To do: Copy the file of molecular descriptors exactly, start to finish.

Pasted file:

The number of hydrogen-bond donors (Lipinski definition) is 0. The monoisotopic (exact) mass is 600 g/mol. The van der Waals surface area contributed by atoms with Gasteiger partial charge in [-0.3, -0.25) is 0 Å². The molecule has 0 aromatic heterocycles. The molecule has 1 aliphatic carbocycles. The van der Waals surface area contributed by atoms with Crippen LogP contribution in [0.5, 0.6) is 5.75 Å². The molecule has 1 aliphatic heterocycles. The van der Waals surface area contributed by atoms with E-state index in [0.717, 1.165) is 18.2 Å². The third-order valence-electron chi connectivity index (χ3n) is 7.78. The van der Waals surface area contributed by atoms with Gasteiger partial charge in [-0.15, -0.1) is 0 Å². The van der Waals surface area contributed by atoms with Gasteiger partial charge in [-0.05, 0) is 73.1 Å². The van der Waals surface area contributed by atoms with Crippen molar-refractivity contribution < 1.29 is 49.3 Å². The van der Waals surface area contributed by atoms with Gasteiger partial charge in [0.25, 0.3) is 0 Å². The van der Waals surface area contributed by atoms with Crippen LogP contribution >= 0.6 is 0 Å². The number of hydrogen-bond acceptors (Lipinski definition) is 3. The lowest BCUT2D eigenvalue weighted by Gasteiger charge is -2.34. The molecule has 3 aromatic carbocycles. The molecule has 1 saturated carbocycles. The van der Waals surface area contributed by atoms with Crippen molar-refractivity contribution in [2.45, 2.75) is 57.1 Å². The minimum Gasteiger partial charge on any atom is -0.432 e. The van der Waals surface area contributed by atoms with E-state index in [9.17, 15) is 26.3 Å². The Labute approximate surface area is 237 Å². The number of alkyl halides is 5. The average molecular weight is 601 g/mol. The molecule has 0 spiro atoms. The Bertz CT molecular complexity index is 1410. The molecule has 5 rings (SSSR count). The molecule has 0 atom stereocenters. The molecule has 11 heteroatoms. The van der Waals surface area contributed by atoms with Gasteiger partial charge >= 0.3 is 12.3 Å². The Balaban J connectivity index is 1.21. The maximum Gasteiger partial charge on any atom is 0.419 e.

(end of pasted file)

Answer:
The number of hydrogen-bond donors (Lipinski definition) is 0. The monoisotopic (exact) mass is 600 g/mol. The van der Waals surface area contributed by atoms with Gasteiger partial charge in [-0.3, -0.25) is 0 Å². The molecule has 0 aromatic heterocycles. The molecule has 1 aliphatic carbocycles. The van der Waals surface area contributed by atoms with Crippen LogP contribution in [0.5, 0.6) is 5.75 Å². The molecule has 1 aliphatic heterocycles. The van der Waals surface area contributed by atoms with E-state index in [0.717, 1.165) is 18.2 Å². The third-order valence-electron chi connectivity index (χ3n) is 7.78. The van der Waals surface area contributed by atoms with Gasteiger partial charge in [-0.15, -0.1) is 0 Å². The van der Waals surface area contributed by atoms with Gasteiger partial charge in [-0.05, 0) is 73.1 Å². The van der Waals surface area contributed by atoms with Crippen molar-refractivity contribution < 1.29 is 49.3 Å². The van der Waals surface area contributed by atoms with Gasteiger partial charge in [0.25, 0.3) is 0 Å². The van der Waals surface area contributed by atoms with Crippen LogP contribution >= 0.6 is 0 Å². The number of hydrogen-bond acceptors (Lipinski definition) is 3. The lowest BCUT2D eigenvalue weighted by Gasteiger charge is -2.34. The molecule has 3 aromatic carbocycles. The molecule has 1 saturated carbocycles. The van der Waals surface area contributed by atoms with Crippen molar-refractivity contribution in [2.45, 2.75) is 57.1 Å². The minimum Gasteiger partial charge on any atom is -0.432 e. The van der Waals surface area contributed by atoms with E-state index in [9.17, 15) is 26.3 Å². The Labute approximate surface area is 237 Å². The number of alkyl halides is 5. The average molecular weight is 601 g/mol. The molecule has 0 spiro atoms. The Bertz CT molecular complexity index is 1410. The molecule has 5 rings (SSSR count). The molecule has 0 atom stereocenters. The molecule has 11 heteroatoms. The van der Waals surface area contributed by atoms with Gasteiger partial charge >= 0.3 is 12.3 Å². The Balaban J connectivity index is 1.21. The maximum Gasteiger partial charge on any atom is 0.419 e.